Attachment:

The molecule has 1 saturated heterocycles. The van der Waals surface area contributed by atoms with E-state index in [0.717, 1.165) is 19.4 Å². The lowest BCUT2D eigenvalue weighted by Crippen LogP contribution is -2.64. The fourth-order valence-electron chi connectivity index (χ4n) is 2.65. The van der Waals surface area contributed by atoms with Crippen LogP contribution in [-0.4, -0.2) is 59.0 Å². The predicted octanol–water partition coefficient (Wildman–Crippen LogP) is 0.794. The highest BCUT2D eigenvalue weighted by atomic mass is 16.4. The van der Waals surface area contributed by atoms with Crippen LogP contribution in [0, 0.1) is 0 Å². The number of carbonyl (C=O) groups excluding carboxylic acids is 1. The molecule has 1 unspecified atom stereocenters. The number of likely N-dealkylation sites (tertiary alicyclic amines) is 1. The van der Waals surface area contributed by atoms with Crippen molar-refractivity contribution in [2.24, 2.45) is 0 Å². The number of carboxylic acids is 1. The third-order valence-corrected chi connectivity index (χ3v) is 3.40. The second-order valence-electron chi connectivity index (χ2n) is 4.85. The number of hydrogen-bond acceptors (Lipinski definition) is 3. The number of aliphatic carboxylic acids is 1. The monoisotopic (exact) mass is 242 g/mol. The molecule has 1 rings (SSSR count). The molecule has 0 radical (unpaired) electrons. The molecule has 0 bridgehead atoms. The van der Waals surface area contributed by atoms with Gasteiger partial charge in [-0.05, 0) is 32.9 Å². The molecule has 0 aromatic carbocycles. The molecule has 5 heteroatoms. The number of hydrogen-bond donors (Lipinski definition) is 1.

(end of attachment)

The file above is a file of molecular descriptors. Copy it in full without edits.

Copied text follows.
The molecule has 1 saturated heterocycles. The van der Waals surface area contributed by atoms with E-state index in [0.717, 1.165) is 19.4 Å². The lowest BCUT2D eigenvalue weighted by Crippen LogP contribution is -2.64. The fourth-order valence-electron chi connectivity index (χ4n) is 2.65. The van der Waals surface area contributed by atoms with Crippen LogP contribution in [-0.4, -0.2) is 59.0 Å². The predicted octanol–water partition coefficient (Wildman–Crippen LogP) is 0.794. The highest BCUT2D eigenvalue weighted by atomic mass is 16.4. The van der Waals surface area contributed by atoms with Crippen LogP contribution in [0, 0.1) is 0 Å². The number of carbonyl (C=O) groups excluding carboxylic acids is 1. The molecule has 1 unspecified atom stereocenters. The number of likely N-dealkylation sites (tertiary alicyclic amines) is 1. The van der Waals surface area contributed by atoms with Crippen molar-refractivity contribution in [2.24, 2.45) is 0 Å². The number of carboxylic acids is 1. The third-order valence-corrected chi connectivity index (χ3v) is 3.40. The second-order valence-electron chi connectivity index (χ2n) is 4.85. The number of hydrogen-bond acceptors (Lipinski definition) is 3. The number of aliphatic carboxylic acids is 1. The monoisotopic (exact) mass is 242 g/mol. The molecule has 1 rings (SSSR count). The molecule has 0 radical (unpaired) electrons. The molecule has 0 bridgehead atoms. The van der Waals surface area contributed by atoms with Gasteiger partial charge in [-0.05, 0) is 32.9 Å². The molecule has 0 aromatic carbocycles. The molecule has 5 heteroatoms. The number of hydrogen-bond donors (Lipinski definition) is 1.